Choosing Team Litterbug
October 22, 2012 § 30 Comments
One of the biggest intuitive difficulties most people seem to have with my voting polemics is reconciling the fact that your personal influence over the outcome of a national election is negligible with the fact that election outcomes are determined, at least in the final and formal step of holding the election itself, by mass aggregations of personal influence.  I’ll note that this isn’t peculiar to any argument of mine in particular. It is a manifest fact that both are true: your vote has negligible influence, and the outcome of the final step (the election itself) is determined by a process of aggregating votes.  If we haven’t wrapped our intuitions around those simultaneous truths we haven’t properly understood the mechanics and implications of mass market universal suffrage democratic elections.
It has been suggested that Presidential elections represent what in game theory  is called a tragedy of the commons.  Littering is an example of a tragedy of the commons: one person tossing a gum wrapper does negligible harm, using the tiniest bit of public space as a garbage receptacle; but the aggregation of all the litterbugs in the world creates non-negligible problems. While I think that understanding applied to elections leaves out some important considerations – game-theoretically, national elections are contests over which team can build the biggest sand pile – there is some truth to the characterization of elections as tragedies of the commons.
There is no real ‘solution’ to the tragedy of the commons barring some way of changing the aggregate behaviour of large numbers of people. As individuals with negligible personal influence at the scale of national elections, we don’t have the power to do that. But the suggested personal action in the face of a tragedy of the commons is to act as we would prefer other people like us to act. Then at least we set an example for the people around us, even though we are quite literally powerless to stop the large-scale tragedy.
Human beings are social and tend to join with others in thinking and acting a certain way. We don’t have the personal influence to make Team Litterbug or Team Worse Litterbug disappear, replaced by something better. But we do get to decide if we personally are going to join Team Litterbug or Team Worse Litterbug; and the material and other consequences of our personal choice are independent of which team actually wins. We can’t choose whether Team Litterbug exists or not, and we can’t choose whether Team Litterbug wins or loses. But we do get to choose whether or not we are personally going to be a Litterbug.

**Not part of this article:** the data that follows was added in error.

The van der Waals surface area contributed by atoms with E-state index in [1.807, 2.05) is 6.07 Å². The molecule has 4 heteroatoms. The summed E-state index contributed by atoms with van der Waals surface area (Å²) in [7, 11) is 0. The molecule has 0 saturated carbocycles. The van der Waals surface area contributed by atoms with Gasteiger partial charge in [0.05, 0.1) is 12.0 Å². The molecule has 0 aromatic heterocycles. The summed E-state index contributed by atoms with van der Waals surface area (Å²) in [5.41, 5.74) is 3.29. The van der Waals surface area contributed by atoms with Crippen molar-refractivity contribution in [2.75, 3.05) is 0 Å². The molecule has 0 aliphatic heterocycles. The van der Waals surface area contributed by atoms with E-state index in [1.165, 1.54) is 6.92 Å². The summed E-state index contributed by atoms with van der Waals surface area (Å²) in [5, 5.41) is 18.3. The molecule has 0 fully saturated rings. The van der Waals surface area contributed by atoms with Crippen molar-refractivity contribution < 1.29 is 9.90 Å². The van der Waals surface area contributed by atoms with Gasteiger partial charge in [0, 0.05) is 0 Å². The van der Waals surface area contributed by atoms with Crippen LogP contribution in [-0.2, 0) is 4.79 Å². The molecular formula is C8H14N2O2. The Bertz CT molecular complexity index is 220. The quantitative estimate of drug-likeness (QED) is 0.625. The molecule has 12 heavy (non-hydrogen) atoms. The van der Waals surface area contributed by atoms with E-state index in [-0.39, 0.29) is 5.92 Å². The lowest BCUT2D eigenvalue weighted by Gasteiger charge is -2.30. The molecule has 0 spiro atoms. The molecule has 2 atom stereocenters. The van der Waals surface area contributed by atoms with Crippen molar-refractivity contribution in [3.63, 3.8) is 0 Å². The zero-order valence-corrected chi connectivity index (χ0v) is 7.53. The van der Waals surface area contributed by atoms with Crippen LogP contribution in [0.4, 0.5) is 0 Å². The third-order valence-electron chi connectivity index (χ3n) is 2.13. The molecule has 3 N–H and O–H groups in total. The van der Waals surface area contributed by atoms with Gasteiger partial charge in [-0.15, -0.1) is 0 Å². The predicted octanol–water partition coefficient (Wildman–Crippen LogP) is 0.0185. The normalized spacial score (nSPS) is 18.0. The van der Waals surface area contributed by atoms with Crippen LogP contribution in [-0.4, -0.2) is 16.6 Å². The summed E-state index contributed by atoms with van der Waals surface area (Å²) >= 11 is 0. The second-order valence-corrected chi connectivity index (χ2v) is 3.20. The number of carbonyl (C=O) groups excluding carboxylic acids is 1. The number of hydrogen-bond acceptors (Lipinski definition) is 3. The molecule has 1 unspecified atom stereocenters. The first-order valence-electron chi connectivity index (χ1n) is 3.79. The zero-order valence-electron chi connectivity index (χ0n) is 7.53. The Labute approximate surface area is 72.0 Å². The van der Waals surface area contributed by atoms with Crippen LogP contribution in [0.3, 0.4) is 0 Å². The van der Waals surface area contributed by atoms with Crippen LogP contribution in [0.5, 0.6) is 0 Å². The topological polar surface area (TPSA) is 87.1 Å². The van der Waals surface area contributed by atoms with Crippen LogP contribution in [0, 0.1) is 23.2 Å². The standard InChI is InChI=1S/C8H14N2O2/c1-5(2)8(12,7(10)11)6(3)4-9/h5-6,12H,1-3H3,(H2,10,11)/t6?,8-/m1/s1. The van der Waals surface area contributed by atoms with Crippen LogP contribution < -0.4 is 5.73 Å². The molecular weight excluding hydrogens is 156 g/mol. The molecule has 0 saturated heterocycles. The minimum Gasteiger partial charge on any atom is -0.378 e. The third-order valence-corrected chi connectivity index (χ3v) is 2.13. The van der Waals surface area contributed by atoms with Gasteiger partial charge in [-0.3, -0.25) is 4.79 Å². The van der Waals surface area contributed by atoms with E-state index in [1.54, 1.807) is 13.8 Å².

This seems to be at one and the same time obvious and extraordinarily counterintuitive, based on the relentless resistance I encounter to this manifest point.
This next is the part that really bugs people, but it follows quite directly. Because the consequences of our choice are independent of which team actually wins, we can’t justify our choice based on the relative merits of Team Worse Litterbug losing. We have to justify our choice on the absolute goods obtained by the mere act of joining Team Litterbug – whether they win or lose – versus joining some other team, or no team at all.
To which I say, “Give a hoot — don’t pollute!”
 This process has a signal to noise ratio, like any real process. People seem to think that 500 votes in this State or that can influence the outcome. I would suggest that that level of “signal” never actually determines the outcome, not even in Florida in 2000, because a signal that small cannot be accurately resolved by the system (“hanging chads”, anyone?). For those of you who have no signal processing background and are interested in following up on the concept, I recommend that you explore the precision/accuracy distinction and ask yourself how meaningful, in terms of accuracy, the down-to-one-voter precision of our real-world electoral process actually is. The appearance of a 500 vote decision in a Presidential contest is most likely indistinguishable, as a real world problem, from rolling the dice to see who wins. I apologize in advance for any constitutional crises created by mathematics.
 I would contend that almost everything important has already happened by the time the ballots go to print; but that is a different discussion.
 The “tragedy of the commons” is arguably a multiplayer iterated version of the Prisoner’s Dilemma. If you aren’t familiar with game theory and would like an easy-to-follow introduction for a general audience, I recommend the book The Prisoner’s Dilemma by William Poundstone. (I added this footnote because some comments took me to be referring to the tragedy of the commons in some more general and fuzzy sense, rather than the mathematical sense).